Girls and Their Monsters: The Genain Quadruplets and the Making of Madness in America
“Farley translates medical case studies, interviews, and other records into dynamic prose, weaving a fluid and immersive story of the sisters' lives and experiences.”
In Girls and Their Monsters: The Genain Quadruplets and the Making of Madness in America, Audrey Clare Farley offers a well-researched, poignant, and humane narrative about the sociocultural and biographical influences that contributed to the mental illnesses the quadruplets suffered. Farley unspools a compelling story set in the context of evolving psychological treatment and research, demonstrating how our cultural perspective on schizophrenia, and mental illness in general, shifted over the decades of the quadruplets' lives. In essence, the quadruplets—Edna, Wilma, Sarah, and Helen—provide a fascinating case that tracks the progression of how the medical milieu understands and treats disorders of the mind.
Because the quadruplets were a national sensation from birth ("From the day they were born, the Morlock quadruplets belonged to other people"—Genain was the pseudonym given to the real Morlock family in published medical studies), and because they served as medical specimens later when they each were diagnosed with schizophrenia and other mental illnesses, Farley has ample records from which to recreate their experiences, including a 600-page medical study of the sisters.
She was also able to access family history through interviews with Sarah and her son, as well as glean information from Sarah's memoir. This rich bank of material allows Farley to write a detailed, immersive story. "'They were far too perfect, just too good,' one of the quadruplets' junior high teachers once reminisced about them.' In class, they usually sat just like mice,'" Farley writes. Farley translates medical case studies, interviews, and other records into dynamic prose, weaving a fluid and immersive story of the sisters' lives and experiences. "As the big night approached [a high school graduation banquet], Carl badgered his daughters with notions of what could go wrong. He was sure someone—probably Helen—would step on her dress and tear it."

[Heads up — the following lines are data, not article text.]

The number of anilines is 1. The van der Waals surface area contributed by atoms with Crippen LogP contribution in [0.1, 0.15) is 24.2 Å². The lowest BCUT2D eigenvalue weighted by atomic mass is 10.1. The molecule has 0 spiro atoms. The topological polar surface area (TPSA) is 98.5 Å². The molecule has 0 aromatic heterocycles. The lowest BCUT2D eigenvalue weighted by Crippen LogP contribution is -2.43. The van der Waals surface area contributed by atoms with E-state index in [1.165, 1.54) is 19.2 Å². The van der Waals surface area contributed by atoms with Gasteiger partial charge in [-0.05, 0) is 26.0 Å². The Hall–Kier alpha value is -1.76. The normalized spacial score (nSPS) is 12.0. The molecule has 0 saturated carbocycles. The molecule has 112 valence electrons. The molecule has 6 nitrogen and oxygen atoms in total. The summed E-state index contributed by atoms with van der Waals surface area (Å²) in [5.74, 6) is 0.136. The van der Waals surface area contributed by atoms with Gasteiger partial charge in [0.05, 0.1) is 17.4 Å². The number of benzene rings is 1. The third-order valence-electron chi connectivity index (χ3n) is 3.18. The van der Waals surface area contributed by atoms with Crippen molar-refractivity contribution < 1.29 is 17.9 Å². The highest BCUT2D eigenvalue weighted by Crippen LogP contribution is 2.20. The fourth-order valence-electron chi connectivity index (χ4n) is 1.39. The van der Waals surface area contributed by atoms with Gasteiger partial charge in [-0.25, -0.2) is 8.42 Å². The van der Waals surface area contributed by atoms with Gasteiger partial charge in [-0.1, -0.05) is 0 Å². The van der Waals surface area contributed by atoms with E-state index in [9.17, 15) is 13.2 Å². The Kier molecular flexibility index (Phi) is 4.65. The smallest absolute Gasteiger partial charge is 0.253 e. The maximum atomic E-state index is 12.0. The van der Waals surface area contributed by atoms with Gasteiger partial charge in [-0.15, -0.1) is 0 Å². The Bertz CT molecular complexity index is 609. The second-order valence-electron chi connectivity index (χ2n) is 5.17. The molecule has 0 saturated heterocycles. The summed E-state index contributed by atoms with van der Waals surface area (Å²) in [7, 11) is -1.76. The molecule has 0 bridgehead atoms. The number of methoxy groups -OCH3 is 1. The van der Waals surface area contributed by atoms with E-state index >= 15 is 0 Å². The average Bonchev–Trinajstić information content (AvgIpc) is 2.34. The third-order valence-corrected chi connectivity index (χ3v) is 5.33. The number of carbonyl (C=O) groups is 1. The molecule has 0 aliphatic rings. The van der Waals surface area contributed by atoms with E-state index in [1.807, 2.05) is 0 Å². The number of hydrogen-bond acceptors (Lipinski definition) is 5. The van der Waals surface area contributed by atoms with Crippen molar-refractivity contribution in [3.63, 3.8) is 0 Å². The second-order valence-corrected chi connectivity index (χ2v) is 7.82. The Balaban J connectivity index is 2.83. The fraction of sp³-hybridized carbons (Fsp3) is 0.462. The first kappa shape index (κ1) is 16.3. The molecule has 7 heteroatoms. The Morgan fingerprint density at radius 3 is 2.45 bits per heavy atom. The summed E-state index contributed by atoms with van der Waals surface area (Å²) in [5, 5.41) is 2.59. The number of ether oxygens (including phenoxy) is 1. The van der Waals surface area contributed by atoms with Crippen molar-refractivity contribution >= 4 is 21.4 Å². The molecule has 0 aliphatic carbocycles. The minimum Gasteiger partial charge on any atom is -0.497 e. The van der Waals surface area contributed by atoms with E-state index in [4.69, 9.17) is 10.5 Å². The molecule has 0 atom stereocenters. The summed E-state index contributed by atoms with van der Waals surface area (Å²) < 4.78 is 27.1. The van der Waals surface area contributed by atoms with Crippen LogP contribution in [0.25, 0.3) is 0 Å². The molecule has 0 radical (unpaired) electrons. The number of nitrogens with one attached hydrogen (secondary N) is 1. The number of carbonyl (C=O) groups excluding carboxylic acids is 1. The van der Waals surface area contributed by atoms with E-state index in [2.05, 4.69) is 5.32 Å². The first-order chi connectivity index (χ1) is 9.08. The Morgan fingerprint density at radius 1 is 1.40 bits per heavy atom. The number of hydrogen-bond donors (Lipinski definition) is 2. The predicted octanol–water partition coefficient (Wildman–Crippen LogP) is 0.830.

One of the successes of this book is that Farley is able to portray each of the four quadruplets as individuals, so that readers come to know them in their uniqueness, in contrast to how the world saw them as a single medical phenomenon, and to some degree how their parents treated them: as quadruplets, a unit, without necessarily recognizing each girl's distinct needs and gifts. "Edna was generous, while Sarah hoarded everything from marbles to coffee beans. Wilma was playful but had destructive tendencies, breaking her toys for no apparent reason. Helen was totally helpless and prone to tantrums." Readers will come to know and care deeply about these four extraordinary women. Farley also provides biographical details and complex portraits of Sadie and Carl, the girls' parents, which is important for understanding the familial circumstances that likely contributed to the quadruplet's psychological problems.
The quadruplets suffered abuse from medical practitioners, but also at the hands of their own parents. They endured being seen as spectacle in popular media and treated as a medical anomaly to be prodded and studied, which Farley relates with compassion. She confronts head-on the trauma and abuse the sisters experienced, especially the youngest, Helen, who was likely developmentally delayed, but Farley avoids sensationalizing the story with a cool narrative distance. Her discussion of intimate details from the lives of the quadruplets as children and into adulthood is thoughtful and respectful. "One by one, they'd come into the world, and in the very same order, they lost touch with it." Sadly, the cycle of abuse continued into the next generation, with Sarah's children—the only quadruplet to marry and have a family.
Frequently, Farley steps back from the close-up lens to provide commentary and research relevant to the events in the quadruplets’ lives, and she offers criticism of psychological practices. "It wasn't just schizophrenia scholars who largely ignored trauma. The field of medicine, more broadly, was known for papering over violence," Farley notes. This narrative strand connects the quadruplet's personal stories to larger societal concerns.
Farley's rich, layered narrative makes for a powerful, page-turning story that is deeply affecting but also informative, one that contribute to our understanding of historical psychological theories and practices—both the promises and the pitfalls—that inform our thinking today about how we understand and treat people suffering from mental illnesses, or at least how we should understand such vulnerable people.